Reviews

Top Five Wednesday: BIGGEST BADASSES

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I recently stumbled on this GoodReads group that proposes a weekly meme whose aim is to give a list of Top Five… anything, as long as they are book related. It sounds fun, and something I can manage even with my too-often-limited time.

This week the topic is: Biggest Badasses

For this week’s theme I had no doubts: I would list only lady badasses, because they are far more interesting and, let’s face it, far more fun  🙂

From Joe Abercrombie’s Half the World (the second volume of the Shattered Sea trilogy): Thorn Bathu  is a young woman who prefers to learn how to fight rather than sew and cook, and when she becomes an outcast after accidentally killing another trainee, she accepts to become part of a dangerous mission to seek allies against her people’s enemies. During that perilous voyage, Thorn (a name that suits her prickly temper perfectly) learns that fighting is not just a matter of brute force and that her innate aggression can be put to more proficient use.  Her bluntness, and a fiery temper that can flare at the slightest provocation, are however counterbalanced by a fragile soul that can be easily wounded, and this dichotomy makes her an interesting and relatable person.

Another character from Abercrombie’s Best Served Cold is Monza Murcatto: a successful mercenary soldier, known for her fighting prowess, she is left for dead after the assassination attempt perpetrated by her employer.  Surviving through sheer willpower and stubbornness, and a fierce desire for revenge, she gathers a band of misfits around her and proceeds through her bloody journey toward payback with little regard for the corpses she leaves on her trail or for the people she hurts – either physically or not.  Despite these unpalatable traits, Monza is an intriguing figure, one the reader ultimately ends up rooting for – and one that’s not so easy to forget.

M.L. Brennan has changed the rules about vampires with her V Generation series, but she has also created one of the best Urban Fantasy characters I ever encountered: Suzume Hollis, a kitsune shapeshifter – in other words, and according to her own description, a fox that can change into a woman.  Storming into the life of Fortitude Scott, a young vampire-in-transition, like the proverbial hurricane, she becomes his ally, his friend and the irresistible force that changes his world and his way to look at it.  Possessed of a wicked sense of humor, Suzume wreaks havoc in Fortitude’s daily existence – changing his computer’s passwords, for example, or leaving strange and embarrassing messages all over his apartment – but when push comes to shove she can be a formidable tracker and a deadly opponent. I believe the word “awesome” was created for Suzume…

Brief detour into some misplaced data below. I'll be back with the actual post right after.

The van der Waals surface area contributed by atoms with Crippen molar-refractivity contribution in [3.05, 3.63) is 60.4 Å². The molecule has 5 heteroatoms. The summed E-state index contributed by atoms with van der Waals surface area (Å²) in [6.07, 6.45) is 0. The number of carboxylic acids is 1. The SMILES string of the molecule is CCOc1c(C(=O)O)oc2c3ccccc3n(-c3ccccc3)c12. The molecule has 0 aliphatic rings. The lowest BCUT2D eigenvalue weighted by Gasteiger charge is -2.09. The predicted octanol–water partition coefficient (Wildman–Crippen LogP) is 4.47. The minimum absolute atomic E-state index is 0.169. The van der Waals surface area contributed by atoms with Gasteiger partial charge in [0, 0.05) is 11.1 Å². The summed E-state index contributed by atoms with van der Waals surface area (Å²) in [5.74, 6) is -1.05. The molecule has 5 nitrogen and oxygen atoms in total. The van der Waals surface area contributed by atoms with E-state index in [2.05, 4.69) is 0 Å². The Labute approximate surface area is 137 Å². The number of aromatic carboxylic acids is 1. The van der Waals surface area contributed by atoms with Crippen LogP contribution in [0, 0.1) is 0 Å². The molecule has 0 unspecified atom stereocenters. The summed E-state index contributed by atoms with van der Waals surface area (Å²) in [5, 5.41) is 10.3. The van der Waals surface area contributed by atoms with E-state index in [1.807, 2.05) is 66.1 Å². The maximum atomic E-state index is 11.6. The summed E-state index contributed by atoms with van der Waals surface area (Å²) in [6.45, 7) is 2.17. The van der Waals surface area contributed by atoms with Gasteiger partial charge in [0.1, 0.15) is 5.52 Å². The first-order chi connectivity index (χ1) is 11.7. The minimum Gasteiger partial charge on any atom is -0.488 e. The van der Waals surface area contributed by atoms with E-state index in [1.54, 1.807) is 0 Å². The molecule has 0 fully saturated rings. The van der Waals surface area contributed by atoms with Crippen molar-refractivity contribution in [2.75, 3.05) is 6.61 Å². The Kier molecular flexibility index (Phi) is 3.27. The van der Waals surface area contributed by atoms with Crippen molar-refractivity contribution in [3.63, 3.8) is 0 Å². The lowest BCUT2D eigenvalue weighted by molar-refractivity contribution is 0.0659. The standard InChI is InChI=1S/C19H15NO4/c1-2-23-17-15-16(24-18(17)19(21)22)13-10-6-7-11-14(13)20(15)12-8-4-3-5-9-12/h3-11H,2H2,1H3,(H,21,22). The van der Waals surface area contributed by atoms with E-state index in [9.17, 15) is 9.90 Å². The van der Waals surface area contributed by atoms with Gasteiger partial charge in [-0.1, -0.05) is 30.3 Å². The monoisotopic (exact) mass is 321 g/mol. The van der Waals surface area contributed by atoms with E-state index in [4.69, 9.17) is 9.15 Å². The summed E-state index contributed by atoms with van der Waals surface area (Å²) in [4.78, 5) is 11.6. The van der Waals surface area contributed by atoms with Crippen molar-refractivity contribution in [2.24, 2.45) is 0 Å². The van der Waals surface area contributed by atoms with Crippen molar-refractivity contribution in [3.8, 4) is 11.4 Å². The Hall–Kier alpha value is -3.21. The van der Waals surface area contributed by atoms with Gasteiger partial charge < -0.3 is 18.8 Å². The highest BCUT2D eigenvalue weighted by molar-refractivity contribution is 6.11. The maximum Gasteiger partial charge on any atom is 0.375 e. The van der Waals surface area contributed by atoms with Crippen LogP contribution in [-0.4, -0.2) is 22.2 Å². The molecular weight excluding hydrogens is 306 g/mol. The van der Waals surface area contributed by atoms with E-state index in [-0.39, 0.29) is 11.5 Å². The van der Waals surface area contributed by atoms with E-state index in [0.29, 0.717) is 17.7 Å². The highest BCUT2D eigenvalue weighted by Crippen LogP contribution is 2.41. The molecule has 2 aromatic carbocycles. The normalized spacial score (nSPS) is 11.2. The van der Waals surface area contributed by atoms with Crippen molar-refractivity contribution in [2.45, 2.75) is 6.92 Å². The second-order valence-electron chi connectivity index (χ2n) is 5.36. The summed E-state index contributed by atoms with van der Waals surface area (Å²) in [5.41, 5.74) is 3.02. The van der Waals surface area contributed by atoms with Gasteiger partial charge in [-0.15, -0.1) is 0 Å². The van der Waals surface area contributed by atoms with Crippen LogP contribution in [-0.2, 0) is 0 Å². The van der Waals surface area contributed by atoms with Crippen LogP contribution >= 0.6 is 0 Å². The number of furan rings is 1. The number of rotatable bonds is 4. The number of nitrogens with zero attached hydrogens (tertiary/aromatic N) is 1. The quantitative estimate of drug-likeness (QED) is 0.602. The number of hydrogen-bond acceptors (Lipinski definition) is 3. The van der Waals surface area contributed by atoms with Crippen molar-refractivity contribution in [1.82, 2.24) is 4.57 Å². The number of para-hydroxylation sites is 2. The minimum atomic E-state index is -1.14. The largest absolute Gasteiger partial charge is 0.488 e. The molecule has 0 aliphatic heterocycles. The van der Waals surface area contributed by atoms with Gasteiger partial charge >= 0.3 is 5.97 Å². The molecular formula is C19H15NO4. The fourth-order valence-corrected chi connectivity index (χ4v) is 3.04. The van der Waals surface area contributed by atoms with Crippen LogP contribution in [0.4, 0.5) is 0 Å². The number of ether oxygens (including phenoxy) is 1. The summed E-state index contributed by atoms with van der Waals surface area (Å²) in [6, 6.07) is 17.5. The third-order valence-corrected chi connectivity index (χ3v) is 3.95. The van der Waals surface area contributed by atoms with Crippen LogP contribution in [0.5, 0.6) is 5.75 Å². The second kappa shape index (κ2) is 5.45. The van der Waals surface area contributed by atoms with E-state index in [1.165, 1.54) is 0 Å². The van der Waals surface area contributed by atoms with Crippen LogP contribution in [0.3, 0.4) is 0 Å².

The unforgettable protagonist of Mira Grant’s Newsflesh series (a trilogy of books about the zombie apocalypse) is Georgia Mason, a freelance blogger who – together with her brother and a small group of enterprising people – braves the dangers of the open world where the undead roam.  This is not exactly a story about zombies attacking people, but rather a picture of a world in the throes of fear after the upheaval of the zombie infection. When governments tried to hide the truth of the situation, only bloggers like Georgia kept facing the changed world to report and share the news. Living – and dying – in the name of truth.

Georgia’s heroism comes from the daily courage to go out of a home’s protecting walls and show people that they need not live under constant terror because she understands that: “…we have embraced the cult of fear, and now we don’t seem to know how to put it back where it belongs” and she wants to change that.